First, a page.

Crows Ash Trees Flindersia australis. This Toowoomba residence takes advantage of a cool site among old trees.Built for Australia's variable climate, this is a dry rainforest species which is likely to weather climate change gracefully.

Friday, October 7, 2011

Hedge Saltbush

Rhagodia spinescens
We caught this cockatoo, the other day, picking pieces off our saltbushes, and flying away to comfortable perch to nibble at the leaves.
Saltbushes are some of the very best plants for a wildlife garden. Their leaves are so very edible by all kinds of animals, (even by humans), and the fruits are popular with small birds.
Hedge saltbush make a very dense ground cover to about 50cm high, if grown in full sun. It excludes weeds very effectively, as well as providing shelter for small creatures.

This saltbush species tends to spread, as the branches lie down and take root, a process which makes them useful for retaining banks.

In this case where they’re being allowed to creep up the slope. New plants are easy to make, and some blanket planting would have the bank covered in a shorter time.
As its name suggests, it also makes a good hedge, with a once-a year trim (in late autumn) needed to keep it to the desired width.

The blue-grey leaves are attractive year-round, but the plant is particularly pretty from February to autumn, when it is in fruit.

When used in landscaping, this plant sometimes pruned a little more than is really necessary and the pretty, bird-attracting fruits never appear! For a good show of fruits, it should be pruned once a year only, in early winter.
Notice the shape of the leaves. In southern forms of the plant the leaves tend to be hastate or triangular. Our local form, with its grey-green oval leaves is a good contrast plant where other saltbushes such as Einadia hastata or Rhagodia parabolica are grown.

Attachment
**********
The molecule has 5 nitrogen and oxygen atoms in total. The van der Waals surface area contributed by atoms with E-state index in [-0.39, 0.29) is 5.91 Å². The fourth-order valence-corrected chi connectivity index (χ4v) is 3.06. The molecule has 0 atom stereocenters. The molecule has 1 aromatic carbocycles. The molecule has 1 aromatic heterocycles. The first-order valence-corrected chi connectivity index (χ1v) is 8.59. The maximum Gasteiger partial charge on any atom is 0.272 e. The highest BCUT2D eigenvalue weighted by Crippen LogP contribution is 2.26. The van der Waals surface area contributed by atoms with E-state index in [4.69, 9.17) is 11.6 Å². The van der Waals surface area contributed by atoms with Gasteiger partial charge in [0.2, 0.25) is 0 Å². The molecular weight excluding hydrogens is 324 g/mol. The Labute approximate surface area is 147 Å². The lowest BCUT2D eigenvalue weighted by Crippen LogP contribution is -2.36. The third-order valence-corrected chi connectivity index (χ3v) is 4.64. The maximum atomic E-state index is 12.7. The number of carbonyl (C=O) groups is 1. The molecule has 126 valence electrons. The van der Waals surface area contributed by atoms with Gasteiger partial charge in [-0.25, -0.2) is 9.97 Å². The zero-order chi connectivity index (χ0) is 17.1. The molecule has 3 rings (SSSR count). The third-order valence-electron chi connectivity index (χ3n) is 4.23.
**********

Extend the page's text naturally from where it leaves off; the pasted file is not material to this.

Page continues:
See Feb 2010 for more on this versatile plant.

Monday, October 3, 2011

Mountain Burr Daisy

Calotis cuneata

The season is having a hard time getting out of its winter jacket this year - but we know it’s really spring when the daisies start coming out again.
After a slow start, the flowers are beginning to be seen in our local greasslands again.
We have tended to ignore our local daisies for garden use, yet there are a number of suitable species - modest little plants with considerable charm. Several of them, The Calotis species, area mixed blessing because each seedhead matures into a little prickly ball of seeds, which can break apart on contact, and leave seeds sticking in your socks.

The one pictured here is called "mountain" daisy, but this seems to be a bit of a misnomer, as it grows on the gently sloping blacksoil hillsides west of Toowoomba.
This is really only likely to be a nuisance to those who tramp through patches of them, though. The prickles are really neither very sharp or particularly annoying.
Meanwhile, the fresh white daisies are plentifully produced over a long season, and could be a worthwhile addition to a garden. They grow easily from seed, and also spread (though not too vigorously) by underground stolons. They would be happy to be left to creep around in a mulched area of garden.

They are short-lived perennials, best replaced from seed every three or four years. They are quite likely to do this without any help from us, coming up as self-sown seedlings where conditions are right for them.
As with all our local daisies, they are very hardy to frost and drought, and will grow in full sunlight or dappled shade.